Splatter films should not feign morality

I was one of many unlucky movie patrons last September who viewed Death Sentence, a film about a family man’s search for revenge after the murder of his son during a random act of gang violence. Upon its recent DVD release, my abhorrence for the film’s contradictory and exploitative tactics was promptly reinvigorated.

In the theatrical trailer, somber piano music is the backdrop as footage from family videos plays and the father, Nick Hume – none other than Kevin “Footloose” Bacon – shares what will be the last moments he has with his son.

After the slaying, Hume is shown in court, where his son’s murderer is set free. He is a man whose family has been mistreated by the justice system. Depictions of Hume’s various violent encounters with gang members ensue as daunting questions like “What does it take to find justice?” and “How far would you go to protect your family?” flash across the screen. At the end, a police officer (Aisha Tyler) warns him, “You started the war. God help you.”

It was pretty much what I expected: A movie illustrating how violence breeds more violence and that loss can never be assuaged by vengeance. I did not expect, however, that this clear message would be delivered with images of the most graphic hyper-violence imaginable.

The film is brutal in its reliance on endless streams of imagery made to look as realistic as cinematically possible. A shopkeeper’s stomach exploding from the blast of a shotgun, a boy’s throat ripping open from the slice of a machete and heads being shot off (from close range!) by a magnum are just a few choice scenes. It is not traditional gore; the moviemakers want the violence to appear real.

My dismay was invoked again when I saw the Death Sentence DVD release advertising. Promotional posters for the DVD employ the slogans “Protect What’s Yours” and “Protect What You Love” slapped across an image of a gun-toting Bacon sinisterly wielding his weapon.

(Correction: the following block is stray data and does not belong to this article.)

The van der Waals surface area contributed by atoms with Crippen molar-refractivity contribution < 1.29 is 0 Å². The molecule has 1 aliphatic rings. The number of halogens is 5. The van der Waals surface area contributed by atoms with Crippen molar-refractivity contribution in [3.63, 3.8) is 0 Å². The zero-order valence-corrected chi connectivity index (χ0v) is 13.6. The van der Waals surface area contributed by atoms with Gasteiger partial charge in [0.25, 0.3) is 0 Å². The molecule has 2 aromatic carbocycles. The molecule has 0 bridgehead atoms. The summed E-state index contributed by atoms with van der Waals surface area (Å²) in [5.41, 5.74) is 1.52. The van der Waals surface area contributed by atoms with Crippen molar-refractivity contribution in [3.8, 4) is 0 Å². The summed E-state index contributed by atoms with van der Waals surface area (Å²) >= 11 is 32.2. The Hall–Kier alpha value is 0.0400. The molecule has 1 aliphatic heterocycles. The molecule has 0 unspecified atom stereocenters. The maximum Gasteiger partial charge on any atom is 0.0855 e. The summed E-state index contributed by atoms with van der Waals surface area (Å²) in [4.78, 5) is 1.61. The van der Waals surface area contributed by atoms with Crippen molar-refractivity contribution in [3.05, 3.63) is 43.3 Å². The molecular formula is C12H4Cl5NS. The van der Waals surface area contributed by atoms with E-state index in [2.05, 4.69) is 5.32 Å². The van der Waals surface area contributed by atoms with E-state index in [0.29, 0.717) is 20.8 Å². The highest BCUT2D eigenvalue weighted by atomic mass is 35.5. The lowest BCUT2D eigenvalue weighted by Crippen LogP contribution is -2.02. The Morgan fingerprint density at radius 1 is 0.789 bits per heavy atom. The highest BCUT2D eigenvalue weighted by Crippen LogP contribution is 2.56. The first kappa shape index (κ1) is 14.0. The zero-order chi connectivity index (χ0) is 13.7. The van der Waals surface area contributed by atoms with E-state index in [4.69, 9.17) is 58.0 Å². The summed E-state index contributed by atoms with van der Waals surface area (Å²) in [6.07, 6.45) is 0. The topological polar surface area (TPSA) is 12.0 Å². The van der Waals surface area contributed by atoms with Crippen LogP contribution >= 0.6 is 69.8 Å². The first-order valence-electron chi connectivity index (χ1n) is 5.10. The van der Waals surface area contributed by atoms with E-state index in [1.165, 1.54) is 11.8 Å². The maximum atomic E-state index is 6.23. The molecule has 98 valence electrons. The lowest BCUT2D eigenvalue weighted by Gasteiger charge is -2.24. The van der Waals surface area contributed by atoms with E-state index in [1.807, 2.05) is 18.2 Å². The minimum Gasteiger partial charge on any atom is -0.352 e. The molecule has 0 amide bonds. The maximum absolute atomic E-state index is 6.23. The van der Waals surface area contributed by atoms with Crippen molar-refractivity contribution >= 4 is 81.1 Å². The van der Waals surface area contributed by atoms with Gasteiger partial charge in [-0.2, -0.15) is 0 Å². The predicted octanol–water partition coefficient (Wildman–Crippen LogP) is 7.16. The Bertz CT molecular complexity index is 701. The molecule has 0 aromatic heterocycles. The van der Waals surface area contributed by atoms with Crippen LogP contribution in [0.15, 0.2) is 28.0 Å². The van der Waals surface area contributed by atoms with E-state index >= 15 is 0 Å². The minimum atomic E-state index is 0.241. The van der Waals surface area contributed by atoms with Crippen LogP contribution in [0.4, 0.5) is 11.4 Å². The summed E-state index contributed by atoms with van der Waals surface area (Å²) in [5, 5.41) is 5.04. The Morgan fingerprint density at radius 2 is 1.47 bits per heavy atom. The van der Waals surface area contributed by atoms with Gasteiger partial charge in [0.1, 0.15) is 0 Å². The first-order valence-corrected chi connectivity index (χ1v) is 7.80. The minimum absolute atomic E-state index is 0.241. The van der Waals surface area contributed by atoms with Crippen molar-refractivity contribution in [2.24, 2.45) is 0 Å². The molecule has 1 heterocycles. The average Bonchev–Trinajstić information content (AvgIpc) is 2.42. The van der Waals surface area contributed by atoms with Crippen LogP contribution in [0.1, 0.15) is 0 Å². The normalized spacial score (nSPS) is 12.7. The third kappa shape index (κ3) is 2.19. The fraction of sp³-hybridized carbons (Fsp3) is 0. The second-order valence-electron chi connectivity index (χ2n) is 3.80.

The creators’ blatant use of violence to appeal to viewers is sophomoric and annoying. However, their decision to mask the film under the guise of a movie with a serious message about violence and dehumanization with the rhetoric of “justice” and “family” to attract viewers is downright repugnant.

Rated “R” for “strong bloody brutal violence,” Death Sentence is merely one in an endless list of movies whose creators use their work to illustrate societal evils, all the while exploiting those same evils for financial gain. The movie is, after all, directed by the genius behind Saw.

If its creators wanted to make a slice-and-dice revenge movie, they should have just said so – much like the commercial for the new DVD does. It gets right to the point with shorter, punchier scenes of savagery without all the pesky appeal to sympathy over the dead son. It is highlighted by loud splattering blood and the lead singer of The Clay People barking, “Wake up, time to die!” over gunshots and car crashes.

I would never expect or want Death Sentence or any of its many cinematic look-alikes to be banned. I am a writer; I instinctively reject censorship. What I do expect, though, is a little artistic integrity without the contrived moral message.

Renee Sessions is a senior majoring in creative writing.